Whether one looks to regenerative medicine, which seeks to defy death by enabling damaged tissues to be re-grown, or to NASA missions that aim not only to explore our own solar system but even to probe beyond our galaxy, or to the mysteries and promise of research at the nano-level, the benefits and excitement of modern technology are unmistakable. Alas, examples of its potential for harm are also haunting and are no longer limited to the risk of nuclear annihilation.
Two thousand years before the birth of modern science, Socrates argued that the person who was best equipped to cure a disease was also most capable of spreading one, and so began a conversation still under way: How can the increasingly vast powers of science be guided toward the solution of human problems and kept from aggravating them?
After a cornerstone course that explores this philosophical question (and others related to it), the Certificate in Engineering, Science, and Society leads students into courses that will help them to become engaged with contemporary issues regarding the promotion, use, and possible risks of engineering and applied science.
What are, for example, the likely benefits and risks of genetic engineering? If using ethanol to reduce our dependence on fossil fuels has many advantages, what disadvantages would accompany its widespread use, and how might they be mitigated? How can engineering advances help to resist tendencies toward world-wide environmental degradation? What role should engineers play in the formulation of the policies that will govern the relationship between science and contemporary American society?
These are the sort of questions that will be pursued in the 15 credit hours required to complete the certificate.
The certificate is co-directed by Wayne Ambler, Associate Professor in the Herbst Program of Humanities for Engineers.
To begin the certificate, students must:
To complete the certificate, students must:
*Any student who has completed the specified 15 credits in courses approved for this certificate but has not received a minimum grade of C+ in each course will still receive credit for these courses as H&SS electives.
The list of courses approved for the certificate is provided below. It includes six lower-division courses plus numerous upper-division courses. Our expectation is that more courses will be added to this list in the coming year.
ASTR 4800: Space Science: Practice and Policy
ATOC 4800: Policy Implications of Climate Controversies
CVEN 5373: Water Law, Policy, and Institutions
CVEN 5393: Water Resources Development and Management
EBIO 3040: Conservation Biology
EBIO 3180: Global Ecology
EBIO 4180: Ecological Perspectives on Climate Change
ECON 3535/4535: Natural Resource Economics
ECON 3545/4545: Environmental Economics
ENVS 1000: Introduction to Environmental Studies
ENVS 5000: Policy, Science, and the Environment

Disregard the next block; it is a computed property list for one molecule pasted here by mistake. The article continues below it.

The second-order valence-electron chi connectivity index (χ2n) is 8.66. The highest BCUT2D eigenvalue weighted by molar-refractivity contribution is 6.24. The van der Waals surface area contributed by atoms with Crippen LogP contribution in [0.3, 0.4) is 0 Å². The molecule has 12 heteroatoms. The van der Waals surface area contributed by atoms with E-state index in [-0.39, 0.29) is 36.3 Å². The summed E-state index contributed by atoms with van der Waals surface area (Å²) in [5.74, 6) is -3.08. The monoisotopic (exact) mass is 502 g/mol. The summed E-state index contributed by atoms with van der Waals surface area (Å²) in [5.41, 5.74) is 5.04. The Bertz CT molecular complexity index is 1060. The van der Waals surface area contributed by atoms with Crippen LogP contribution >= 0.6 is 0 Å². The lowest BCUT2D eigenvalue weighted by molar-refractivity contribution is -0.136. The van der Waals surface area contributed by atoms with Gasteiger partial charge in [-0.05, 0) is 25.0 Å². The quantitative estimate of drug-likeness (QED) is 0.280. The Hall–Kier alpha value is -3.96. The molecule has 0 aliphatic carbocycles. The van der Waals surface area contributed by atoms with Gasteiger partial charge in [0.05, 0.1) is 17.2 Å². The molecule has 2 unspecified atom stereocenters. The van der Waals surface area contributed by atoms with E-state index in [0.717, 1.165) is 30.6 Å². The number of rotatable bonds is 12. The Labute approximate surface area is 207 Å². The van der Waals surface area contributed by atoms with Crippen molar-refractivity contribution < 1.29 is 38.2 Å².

ENVS 5810/7810: Climate, Water Resources, and Environmental Sustainability
ENVS 5820/7820: Renewable Energy Policy
GEEN 1100: Social Impact of Technology,
GEOG 3402: Natural Hazards
GEOG 3412: Conservation Practice and Resource Management
GEOG 3422: Conservation Thought
GEOG 4430: Conservation Trends
GEOG 4501/5501: Water Resources and Water Management of Western US
GEOG 5772: Sustainable Development: Institutions and Policy
GEOL 3500: Mineral Resources, World Affairs, and the Environment
GEOL 3520/ENVS 3520: Environmental Issues in Geosciences
GEOL 4080: Societal Problems and Earth Sciences
HIST 4267: U.S. Mining West
HIST 4326: Health and Disease in the U.S.
HUEN 1100: History of Science and Technology
HUEN 1850: Engineering in History: The Social Impact of Technology.
HUEN 2020: The Meaning of Information Technology
HUEN 2100: History of Science & Technology to Newton
HUEN 2120: The History of Modern Science: Newton to Einstein
HUEN 2130: History of Modern Technology
HUEN 2210: Engineering, Science, and Society
HUEN 2843: TPC: Leonardo DaVinci and His World
PHIL 1400: Philosophy and the Sciences
PHIL 3160: Bioethics
PHIL 5210: Philosophy and Social Policy
PHIL 5230: Bioethics and Public Policy
PHIL 5240: Seminar in Environmental Philosophy
PHIL 5290: Topics in Values and Social Policy
PHYS 3000: Science and Public Policy
PHYS 3070/ENVS 3070: Energy and the Environment
PSCI 2101: Introduction to Public Policy
PSCI 3201: The Environment and Public Policy
PSCI 4161: Political Ethics in Policy Analysis
PSCI 4711: Selected Policy Problems
PSCI 5016: Introduction to the Policy Sciences
PSCI 5026: The Problem Orientation
PSCI 5036: The Decision Process
SOCY 1002: Global Human Ecology
SOCY 1003: Ethics and Social Issues in U.S. Health and Medicine
SOCY 4007: Global Human Ecology
SOCY 6007: Foundations of Environmental Society
SOCY 5012: Population Issues, Problems, and Policies
TLEN 5106: International Telecommunications Policy
TLEN 5120: Contemporary Issues in Telecommunications Policy
For more information, contact Wayne Ambler at 303-492-2009 or email firstname.lastname@example.org.